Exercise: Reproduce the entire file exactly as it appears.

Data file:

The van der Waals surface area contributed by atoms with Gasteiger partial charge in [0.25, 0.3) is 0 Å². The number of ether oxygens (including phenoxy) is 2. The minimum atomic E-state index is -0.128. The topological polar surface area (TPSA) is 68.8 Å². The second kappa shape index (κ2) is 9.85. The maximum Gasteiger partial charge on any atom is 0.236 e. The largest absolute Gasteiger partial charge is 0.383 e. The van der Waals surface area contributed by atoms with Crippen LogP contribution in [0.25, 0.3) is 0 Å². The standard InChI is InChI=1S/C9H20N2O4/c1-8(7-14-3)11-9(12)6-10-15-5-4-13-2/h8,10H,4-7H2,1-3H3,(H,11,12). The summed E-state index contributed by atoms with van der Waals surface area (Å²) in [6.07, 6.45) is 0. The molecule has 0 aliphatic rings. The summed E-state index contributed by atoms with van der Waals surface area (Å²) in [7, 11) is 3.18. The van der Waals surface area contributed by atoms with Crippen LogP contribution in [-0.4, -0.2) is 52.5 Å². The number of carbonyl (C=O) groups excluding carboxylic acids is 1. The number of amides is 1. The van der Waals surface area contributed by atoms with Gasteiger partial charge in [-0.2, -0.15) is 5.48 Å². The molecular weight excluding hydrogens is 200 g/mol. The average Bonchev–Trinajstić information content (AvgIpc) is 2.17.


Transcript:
The van der Waals surface area contributed by atoms with Gasteiger partial charge in [0.25, 0.3) is 0 Å². The number of ether oxygens (including phenoxy) is 2. The minimum atomic E-state index is -0.128. The topological polar surface area (TPSA) is 68.8 Å². The second kappa shape index (κ2) is 9.85. The maximum Gasteiger partial charge on any atom is 0.236 e. The largest absolute Gasteiger partial charge is 0.383 e. The van der Waals surface area contributed by atoms with Crippen LogP contribution in [0.25, 0.3) is 0 Å². The standard InChI is InChI=1S/C9H20N2O4/c1-8(7-14-3)11-9(12)6-10-15-5-4-13-2/h8,10H,4-7H2,1-3H3,(H,11,12). The summed E-state index contributed by atoms with van der Waals surface area (Å²) in [6.07, 6.45) is 0. The molecule has 0 aliphatic rings. The summed E-state index contributed by atoms with van der Waals surface area (Å²) in [7, 11) is 3.18. The van der Waals surface area contributed by atoms with Crippen LogP contribution in [-0.4, -0.2) is 52.5 Å². The number of carbonyl (C=O) groups excluding carboxylic acids is 1. The number of amides is 1. The van der Waals surface area contributed by atoms with Gasteiger partial charge in [-0.2, -0.15) is 5.48 Å². The molecular weight excluding hydrogens is 200 g/mol. The average Bonchev–Trinajstić information content (AvgIpc) is 2.17.